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Aleksander Aamodt Kilde wins Beaver Creek downhill

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BEAVER CREEK, Colo. — Norway’s Aleksander Aamodt Kilde won his second straight World Cup downhill race to start the season, despite feeling under the weather.

Although dealing with an illness all week in training, Kilde powered through the challenging Birds of Prey course Saturday in a time of 1 minute, 42.09 seconds. It was enough to hold off Marco Odermatt of Switzerland by 0.06 seconds. James Crawford of Canada was third to earn his second career World Cup podium finish.

Kilde also won the opening downhill last weekend in Lake Louise, Alberta.

“It’s been a tough week,” Kilde said after the race. “I caught the flu in Lake Louise after a very, very nice weekend. It really hit me hard. Then I got a couple of days to rest and take it easy. … I felt OK. Still feeling it a little bit in my system.”

The Beaver Creek crew members had the course in solid shape a day after a downhill race was canceled due to high wind and snowfall.

ALPINE SKIING: Results | Broadcast Schedule

Kilde reached speeds around 75 mph in picking up his eighth World Cup downhill victory. That tied him with Kjetil Jansrud for the third-most downhill wins in the World Cup discipline among Norwegian men. The total trails only Aksel Lund Svindal (14) and Lasse Kjus (10).

“I found a really, really good set-up with my equipment and also with my skiing,” Kilde explained. “I believe in myself. I trust in myself. I have a good game plan. When I stand on the start, I don’t dwell on anything. I know that this plan is what I do and when I do that it’s going to be fast.”

Odermatt has been on the podium in all four World Cup races this season as he tries to defend his overall World Cup title. The 25-year-old finished third in the opening downhill of the season last weekend. He’s also won a giant slalom race and a super-G.

Ryan Cochran-Siegle wound up in seventh place for the top American finish. He was ninth in the downhill in Lake Louise.

“It’s been solid,” Cochran-Siegle said of his strides in the discipline. “A couple of little things here and there that pushed me off that top three. You have to ski with a lot of intensity and ski without abandon, in a sense. Today was a good step.”

Switzerland’s Beat Feuz, who won the Olympic downhill gold medal at the Beijing Games last February, tied for ninth.

The Beaver Creek stop on the circuit comes to a close Sunday with a super-G race. Odermatt will be the favorite after holding off Kilde in the opening super-G last weekend.

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Summer McIntosh, Canadian teen swimmer, caps record year with another historic time

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Summer McIntosh swam the fourth-fastest 400m individual medley in history on Friday, capping a year that already included world titles, Commonwealth Games titles and a victory over Katie Ledecky.

McIntosh, a 16-year-old Canadian whose mom swam at the 1984 Los Angeles Olympics, won the 400m IM in 4 minutes, 28.61 seconds at the U.S. Open in Greensboro, N.C. She prevailed by a Ledecky-like 13.24 seconds, breaking her own national record that was previously the fourth-fastest time in history.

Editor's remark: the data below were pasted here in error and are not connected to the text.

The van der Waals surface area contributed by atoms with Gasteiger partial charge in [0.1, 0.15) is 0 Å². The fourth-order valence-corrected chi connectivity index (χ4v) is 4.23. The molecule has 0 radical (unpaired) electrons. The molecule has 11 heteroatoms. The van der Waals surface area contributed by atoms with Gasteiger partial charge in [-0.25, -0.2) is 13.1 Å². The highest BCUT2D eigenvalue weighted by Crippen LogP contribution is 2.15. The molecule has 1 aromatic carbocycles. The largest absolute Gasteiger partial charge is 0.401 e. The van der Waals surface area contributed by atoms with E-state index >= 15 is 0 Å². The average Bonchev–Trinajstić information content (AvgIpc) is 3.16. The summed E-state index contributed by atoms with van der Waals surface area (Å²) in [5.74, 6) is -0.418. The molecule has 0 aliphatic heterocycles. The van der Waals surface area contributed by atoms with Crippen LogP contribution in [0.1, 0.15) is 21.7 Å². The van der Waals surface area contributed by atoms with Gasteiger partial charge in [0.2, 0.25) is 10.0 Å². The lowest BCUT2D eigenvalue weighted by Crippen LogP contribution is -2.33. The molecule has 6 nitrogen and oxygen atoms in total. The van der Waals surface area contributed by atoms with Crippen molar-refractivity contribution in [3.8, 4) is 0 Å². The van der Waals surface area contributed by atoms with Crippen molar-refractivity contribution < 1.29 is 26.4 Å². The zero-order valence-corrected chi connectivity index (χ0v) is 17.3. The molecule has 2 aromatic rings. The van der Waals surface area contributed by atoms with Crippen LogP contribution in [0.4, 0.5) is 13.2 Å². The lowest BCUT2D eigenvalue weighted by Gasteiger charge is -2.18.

“It’s still pretty early in the season, so I didn’t really know what to expect going into it,” she said on Peacock.

The only two women who ever went faster in the event known as the decathlon of swimming are Olympic gold medalists: Hungary’s Katinka Hosszu (world record 4:26.36 and 4:28.58) and China’s Ye Shiwen (4:28.43).

McIntosh has come a long way in a short time. Three years ago, she put all her eggs in the 1500m freestyle basket, thinking it was her best shot to merely qualify for the Tokyo Games in 2020. The one-year Olympic postponement was a blessing.

The rapidly improving McIntosh swam three individual events in Tokyo with a top finish of fourth in the 400m free, just missing becoming the youngest swimming medalist since 1996. She then told her coach she wanted to become an IMer.

At this past June’s world championships, McIntosh won two of the most grueling events — 400m IM and 200m butterfly — to become the youngest individual world champion since 2011. She also took silver to Ledecky in the 400m free, an event in which she later beat Ledecky in a short-course meet (25-meter pool rather than the 50-meter pool used for the Olympics).

A month after worlds, McIntosh swept the IMs at the Commonwealth Games, where she broke more world junior records and again took second in the 400m free (this time to Olympic champ and world record holder Ariarne Titmus of Australia).

McIntosh, who turned professional last year, now trains full-time in Sarasota, Florida, where she rents a house with her mom, Jill Horstead, who was ninth in the 200m fly at the 1984 Olympics (McIntosh, whose passions include the Kardashians and plants from Target, has seen video of her mom winning the B final at those Games). They’re a three-hour drive down Interstate 75 from Ledecky’s base in Gainesville.

Also Friday, Erin Gemmell celebrated her 18th birthday by nearly becoming the first American to beat Ledecky in a 200m freestyle in nearly nine years. Ledecky won by 42 hundredths of a second in 1:56.74 and said she had an off-day while also praising Gemmell, the daughter of her former coach.

NBC airs U.S. Open highlights on Dec. 10 at 4:30 p.m. ET.

U.S. OPEN SWIMMING: Full Results